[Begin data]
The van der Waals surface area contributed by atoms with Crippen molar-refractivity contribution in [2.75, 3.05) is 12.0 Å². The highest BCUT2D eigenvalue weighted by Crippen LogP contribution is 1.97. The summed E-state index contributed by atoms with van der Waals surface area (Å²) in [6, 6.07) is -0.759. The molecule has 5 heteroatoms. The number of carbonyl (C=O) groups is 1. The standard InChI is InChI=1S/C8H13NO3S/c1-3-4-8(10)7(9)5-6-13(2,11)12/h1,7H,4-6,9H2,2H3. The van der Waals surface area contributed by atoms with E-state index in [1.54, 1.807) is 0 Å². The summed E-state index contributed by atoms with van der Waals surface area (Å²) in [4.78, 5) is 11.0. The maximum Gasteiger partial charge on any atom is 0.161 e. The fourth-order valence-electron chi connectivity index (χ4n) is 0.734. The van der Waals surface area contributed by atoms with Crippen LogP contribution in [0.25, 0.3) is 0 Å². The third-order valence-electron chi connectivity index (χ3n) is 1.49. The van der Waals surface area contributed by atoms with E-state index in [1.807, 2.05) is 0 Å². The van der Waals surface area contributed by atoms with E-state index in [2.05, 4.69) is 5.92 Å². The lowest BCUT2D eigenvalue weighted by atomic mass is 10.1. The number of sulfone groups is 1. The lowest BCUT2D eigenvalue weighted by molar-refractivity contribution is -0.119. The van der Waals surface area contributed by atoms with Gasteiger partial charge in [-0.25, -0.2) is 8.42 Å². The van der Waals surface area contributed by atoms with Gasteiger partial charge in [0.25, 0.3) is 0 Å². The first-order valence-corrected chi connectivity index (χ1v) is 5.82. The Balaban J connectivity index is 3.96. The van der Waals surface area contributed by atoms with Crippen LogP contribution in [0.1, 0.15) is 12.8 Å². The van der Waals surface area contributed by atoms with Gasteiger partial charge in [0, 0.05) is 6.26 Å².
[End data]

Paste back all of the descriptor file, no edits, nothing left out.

The van der Waals surface area contributed by atoms with Crippen molar-refractivity contribution in [2.75, 3.05) is 12.0 Å². The highest BCUT2D eigenvalue weighted by Crippen LogP contribution is 1.97. The summed E-state index contributed by atoms with van der Waals surface area (Å²) in [6, 6.07) is -0.759. The molecule has 5 heteroatoms. The number of carbonyl (C=O) groups is 1. The standard InChI is InChI=1S/C8H13NO3S/c1-3-4-8(10)7(9)5-6-13(2,11)12/h1,7H,4-6,9H2,2H3. The van der Waals surface area contributed by atoms with E-state index in [1.54, 1.807) is 0 Å². The summed E-state index contributed by atoms with van der Waals surface area (Å²) in [4.78, 5) is 11.0. The maximum Gasteiger partial charge on any atom is 0.161 e. The fourth-order valence-electron chi connectivity index (χ4n) is 0.734. The van der Waals surface area contributed by atoms with Crippen LogP contribution in [0.25, 0.3) is 0 Å². The third-order valence-electron chi connectivity index (χ3n) is 1.49. The van der Waals surface area contributed by atoms with E-state index in [1.807, 2.05) is 0 Å². The van der Waals surface area contributed by atoms with E-state index in [2.05, 4.69) is 5.92 Å². The lowest BCUT2D eigenvalue weighted by atomic mass is 10.1. The number of sulfone groups is 1. The lowest BCUT2D eigenvalue weighted by molar-refractivity contribution is -0.119. The van der Waals surface area contributed by atoms with Gasteiger partial charge in [-0.25, -0.2) is 8.42 Å². The van der Waals surface area contributed by atoms with Gasteiger partial charge in [0.25, 0.3) is 0 Å². The first-order valence-corrected chi connectivity index (χ1v) is 5.82. The Balaban J connectivity index is 3.96. The van der Waals surface area contributed by atoms with Crippen LogP contribution in [0.1, 0.15) is 12.8 Å². The van der Waals surface area contributed by atoms with Gasteiger partial charge in [0, 0.05) is 6.26 Å².